A moment of levity rang through an otherwise sombre courtroom during the murder trial of Darren Gale on Wednesday.
As the jury in the Burnie Supreme Court was shown photographs of the shallow grave of allegedly murdered man Noel Ingham, crown prosecutor Jackie Hartnett drew their attention to a tennis ball in the frame.
Many in the room, including jurors and the accused, laughed when they heard the tennis ball was a toy for the cadaver dog which had found the decapitated remains of Mr Ingham buried in Dulverton bushland.
Proceedings were otherwise normal, as Constable Dean Wotherspoon explained in detail each of the several hundred photographs he had taken of the body as it was exhumed in November 2016.
The photographs showed Mr Ingham had been wrapped in two blankets and buried without his head in a grave about 50 centimetres deep.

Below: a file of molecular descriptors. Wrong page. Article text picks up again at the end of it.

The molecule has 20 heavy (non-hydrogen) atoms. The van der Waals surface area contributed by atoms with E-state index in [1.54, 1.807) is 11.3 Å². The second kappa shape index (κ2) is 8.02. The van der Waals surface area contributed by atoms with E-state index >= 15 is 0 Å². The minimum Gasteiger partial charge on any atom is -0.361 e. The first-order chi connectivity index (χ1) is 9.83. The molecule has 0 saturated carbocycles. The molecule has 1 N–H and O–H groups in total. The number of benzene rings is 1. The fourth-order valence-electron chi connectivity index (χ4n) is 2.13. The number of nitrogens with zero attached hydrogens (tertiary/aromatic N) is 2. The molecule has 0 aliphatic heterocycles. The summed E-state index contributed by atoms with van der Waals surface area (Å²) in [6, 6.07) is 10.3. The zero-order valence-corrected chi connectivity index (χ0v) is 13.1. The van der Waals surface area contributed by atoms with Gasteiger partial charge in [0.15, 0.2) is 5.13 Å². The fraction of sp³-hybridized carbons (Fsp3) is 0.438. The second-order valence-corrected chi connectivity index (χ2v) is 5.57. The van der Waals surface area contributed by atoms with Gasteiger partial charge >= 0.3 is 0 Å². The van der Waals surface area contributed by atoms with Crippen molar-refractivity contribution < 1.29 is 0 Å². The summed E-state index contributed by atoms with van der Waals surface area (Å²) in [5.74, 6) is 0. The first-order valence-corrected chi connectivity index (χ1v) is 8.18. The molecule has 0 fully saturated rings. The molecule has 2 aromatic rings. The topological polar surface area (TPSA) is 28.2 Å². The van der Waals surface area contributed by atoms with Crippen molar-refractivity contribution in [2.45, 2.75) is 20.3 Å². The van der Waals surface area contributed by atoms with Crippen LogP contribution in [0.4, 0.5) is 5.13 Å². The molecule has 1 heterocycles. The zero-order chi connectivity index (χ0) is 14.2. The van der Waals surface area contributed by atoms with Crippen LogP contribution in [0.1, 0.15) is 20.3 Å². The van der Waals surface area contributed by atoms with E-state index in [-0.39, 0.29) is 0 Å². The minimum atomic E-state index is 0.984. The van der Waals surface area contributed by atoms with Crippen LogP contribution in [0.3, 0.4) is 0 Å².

Many members of the jury grimaced as they were talked through each of the photographs which were shown in chronological order as forensic investigators removed each layer of dirt, exposing more of the partially decomposed body.
Jurors were also shown photographs of the remains of the two small dogs which were also found buried near the burnt out shell of Mr Ingham's Jeep four-wheel-drive.
The court had previously heard Mr Ingham adored his two white bichon frise dogs, and would often pay to have them groomed at the West Ulverstone unit where he and Mr Gale lived in 2016.
Senior Constable Melle Zwerver led the forensic investigation of the unit in October 2016, shortly after Mr Ingham had been reported missing, and detailed search methods in the case.
He said luminol was a substance used in forensic investigation which glowed when it came in contact with blood, even after blood had long been cleaned from an area.
Senior Constable Zwerver said luminol reacted with several areas in the West Ulverstone unit, including a large area in the living room.